This was the noblest Roman of them all:
All the conspirators, save only he,
Did that they did in envy of great Caesar;
He, only in a general honest thought
And common good to all, made one of them.
Mark Antony referring to Brutus in Julius Caesar
I think it would have amused the Romans of Caesar’s generation if they could have learned that the assassination of Julius Caesar would eventually receive immortality through a play written more than 16 centuries after the event by a barbarian playwright in the Tin Islands that Caesar had briefly invaded. It would have tickled their well developed concept of the ludicrous, judging from Roman comedy.
Although the speech of Brutus is overshadowed in Shakespeare’s play by the immediately following speech of Mark Antony in which he skillfully rouses the fury of the mob against the assassins, I have always had a warm spot in my heart for that of Brutus. Our ancient sources indicate that he was a pure-hearted lover of Rome and the Republic. He did not hate Caesar but he realized that if Caesar lived the Republic would surely die. The Republic had been dying long before the birth of Brutus, shredded by political violence, endless civil wars and class strife. Caesar, the permanent dictator, merely dispatched a Republic that was mostly a corpse. All of that however does not detract one whit from the nobility of Brutus. From the Roman Republic our Founding Fathers would derive many of their concepts for liberty under law when they crafted our Republic. It was an institution worth fighting to preserve even though the struggle, as I suspect Brutus probably realized, was hopeless.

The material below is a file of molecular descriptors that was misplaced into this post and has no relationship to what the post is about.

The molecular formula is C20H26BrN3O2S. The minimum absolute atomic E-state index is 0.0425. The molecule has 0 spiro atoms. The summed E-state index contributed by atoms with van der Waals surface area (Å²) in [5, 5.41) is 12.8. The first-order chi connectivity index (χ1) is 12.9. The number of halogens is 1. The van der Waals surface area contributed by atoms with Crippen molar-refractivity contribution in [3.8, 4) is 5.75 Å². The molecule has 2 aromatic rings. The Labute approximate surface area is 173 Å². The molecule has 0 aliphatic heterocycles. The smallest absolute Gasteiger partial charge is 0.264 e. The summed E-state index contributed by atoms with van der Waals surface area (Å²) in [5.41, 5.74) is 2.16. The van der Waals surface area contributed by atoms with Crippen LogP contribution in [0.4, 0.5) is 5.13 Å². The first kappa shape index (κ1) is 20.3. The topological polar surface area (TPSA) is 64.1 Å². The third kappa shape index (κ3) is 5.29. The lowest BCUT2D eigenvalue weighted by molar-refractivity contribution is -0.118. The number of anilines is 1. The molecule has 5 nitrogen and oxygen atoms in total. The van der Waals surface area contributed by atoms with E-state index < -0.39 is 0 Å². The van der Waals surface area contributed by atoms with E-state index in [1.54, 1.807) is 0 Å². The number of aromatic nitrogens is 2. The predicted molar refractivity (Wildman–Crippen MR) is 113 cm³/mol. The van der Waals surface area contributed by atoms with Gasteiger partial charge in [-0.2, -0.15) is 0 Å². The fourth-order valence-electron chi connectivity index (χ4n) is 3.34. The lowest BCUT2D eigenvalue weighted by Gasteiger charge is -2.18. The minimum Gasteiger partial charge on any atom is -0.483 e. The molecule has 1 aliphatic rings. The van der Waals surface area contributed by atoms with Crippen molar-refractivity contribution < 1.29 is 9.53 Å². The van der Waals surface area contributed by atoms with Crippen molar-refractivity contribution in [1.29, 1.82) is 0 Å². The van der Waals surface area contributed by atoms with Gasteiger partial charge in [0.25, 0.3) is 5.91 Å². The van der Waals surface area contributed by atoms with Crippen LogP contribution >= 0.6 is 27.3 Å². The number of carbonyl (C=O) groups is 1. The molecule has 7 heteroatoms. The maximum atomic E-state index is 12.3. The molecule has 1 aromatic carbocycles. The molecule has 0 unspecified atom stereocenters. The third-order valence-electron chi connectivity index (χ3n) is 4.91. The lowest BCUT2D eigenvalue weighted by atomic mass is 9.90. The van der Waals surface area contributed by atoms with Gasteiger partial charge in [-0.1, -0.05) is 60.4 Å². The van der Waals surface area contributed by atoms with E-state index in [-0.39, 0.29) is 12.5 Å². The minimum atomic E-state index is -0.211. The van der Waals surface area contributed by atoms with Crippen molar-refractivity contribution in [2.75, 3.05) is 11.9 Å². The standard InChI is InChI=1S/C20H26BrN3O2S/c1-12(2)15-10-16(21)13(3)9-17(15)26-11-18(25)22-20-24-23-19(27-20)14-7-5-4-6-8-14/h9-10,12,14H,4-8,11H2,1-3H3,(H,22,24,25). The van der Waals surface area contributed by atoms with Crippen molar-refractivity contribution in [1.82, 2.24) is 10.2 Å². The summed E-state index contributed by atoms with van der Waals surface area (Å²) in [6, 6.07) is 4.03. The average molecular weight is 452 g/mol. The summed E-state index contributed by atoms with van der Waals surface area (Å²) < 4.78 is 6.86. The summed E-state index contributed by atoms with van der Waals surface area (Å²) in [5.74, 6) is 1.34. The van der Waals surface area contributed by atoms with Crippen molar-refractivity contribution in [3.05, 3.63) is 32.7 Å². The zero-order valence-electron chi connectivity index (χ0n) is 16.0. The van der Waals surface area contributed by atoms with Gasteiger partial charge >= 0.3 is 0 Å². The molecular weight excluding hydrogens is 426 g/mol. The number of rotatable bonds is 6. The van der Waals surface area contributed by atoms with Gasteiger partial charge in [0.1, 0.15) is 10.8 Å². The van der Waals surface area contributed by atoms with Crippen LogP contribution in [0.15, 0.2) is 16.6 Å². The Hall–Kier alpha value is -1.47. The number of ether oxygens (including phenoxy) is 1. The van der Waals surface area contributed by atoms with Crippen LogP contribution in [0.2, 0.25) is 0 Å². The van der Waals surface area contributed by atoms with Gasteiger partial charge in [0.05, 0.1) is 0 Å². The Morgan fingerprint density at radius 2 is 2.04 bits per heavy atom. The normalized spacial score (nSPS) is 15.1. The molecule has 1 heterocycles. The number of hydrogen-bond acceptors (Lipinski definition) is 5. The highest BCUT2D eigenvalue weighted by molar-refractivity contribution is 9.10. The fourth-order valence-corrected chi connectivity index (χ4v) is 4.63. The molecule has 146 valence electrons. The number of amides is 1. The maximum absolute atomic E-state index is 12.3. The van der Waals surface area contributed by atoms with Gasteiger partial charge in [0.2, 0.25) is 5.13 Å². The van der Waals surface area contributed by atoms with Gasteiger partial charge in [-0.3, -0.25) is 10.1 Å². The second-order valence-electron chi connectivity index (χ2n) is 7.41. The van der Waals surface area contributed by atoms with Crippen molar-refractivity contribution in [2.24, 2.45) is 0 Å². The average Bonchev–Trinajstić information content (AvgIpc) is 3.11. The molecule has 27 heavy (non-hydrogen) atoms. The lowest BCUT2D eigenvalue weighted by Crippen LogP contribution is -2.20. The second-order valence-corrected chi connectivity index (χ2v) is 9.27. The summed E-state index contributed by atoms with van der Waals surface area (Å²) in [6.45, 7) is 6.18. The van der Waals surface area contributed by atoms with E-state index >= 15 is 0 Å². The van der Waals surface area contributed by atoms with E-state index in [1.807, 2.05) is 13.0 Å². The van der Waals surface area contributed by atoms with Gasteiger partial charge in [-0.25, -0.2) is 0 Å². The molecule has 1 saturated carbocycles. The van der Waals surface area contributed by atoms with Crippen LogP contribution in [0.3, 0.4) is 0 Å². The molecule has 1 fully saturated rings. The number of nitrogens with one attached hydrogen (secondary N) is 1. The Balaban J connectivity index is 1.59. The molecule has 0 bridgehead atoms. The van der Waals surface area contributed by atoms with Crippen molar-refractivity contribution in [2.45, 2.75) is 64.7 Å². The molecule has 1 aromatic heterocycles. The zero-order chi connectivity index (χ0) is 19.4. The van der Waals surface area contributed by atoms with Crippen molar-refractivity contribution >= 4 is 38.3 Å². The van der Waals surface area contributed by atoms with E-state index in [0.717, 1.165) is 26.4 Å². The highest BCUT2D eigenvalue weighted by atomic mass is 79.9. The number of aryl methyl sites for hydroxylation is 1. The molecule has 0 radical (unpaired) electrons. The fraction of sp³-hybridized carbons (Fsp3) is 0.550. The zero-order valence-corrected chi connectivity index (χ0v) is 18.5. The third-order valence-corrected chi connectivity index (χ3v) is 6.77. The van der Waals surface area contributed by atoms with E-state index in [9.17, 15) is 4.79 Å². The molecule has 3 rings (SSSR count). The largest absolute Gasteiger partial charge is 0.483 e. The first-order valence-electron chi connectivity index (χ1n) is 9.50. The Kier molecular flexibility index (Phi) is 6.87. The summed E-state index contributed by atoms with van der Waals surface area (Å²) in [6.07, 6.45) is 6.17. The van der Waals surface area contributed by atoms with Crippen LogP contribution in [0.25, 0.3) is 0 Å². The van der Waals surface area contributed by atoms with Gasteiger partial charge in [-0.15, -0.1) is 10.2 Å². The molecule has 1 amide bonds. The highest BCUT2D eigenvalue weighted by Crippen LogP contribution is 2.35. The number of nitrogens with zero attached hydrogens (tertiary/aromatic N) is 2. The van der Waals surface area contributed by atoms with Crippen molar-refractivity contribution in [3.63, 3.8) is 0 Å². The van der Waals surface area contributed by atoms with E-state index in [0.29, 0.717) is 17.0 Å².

James Mason gives a good rendition of the speech of Brutus in Julius Caesar (1953). Dante placed Brutus in the triple maw of Lucifer at the bottom of Hell, along with his co-conspirator Cassius and Judas. I pray that the noble Brutus, if there is a portion of Hell for great pagan souls as Dante wrote, is there instead.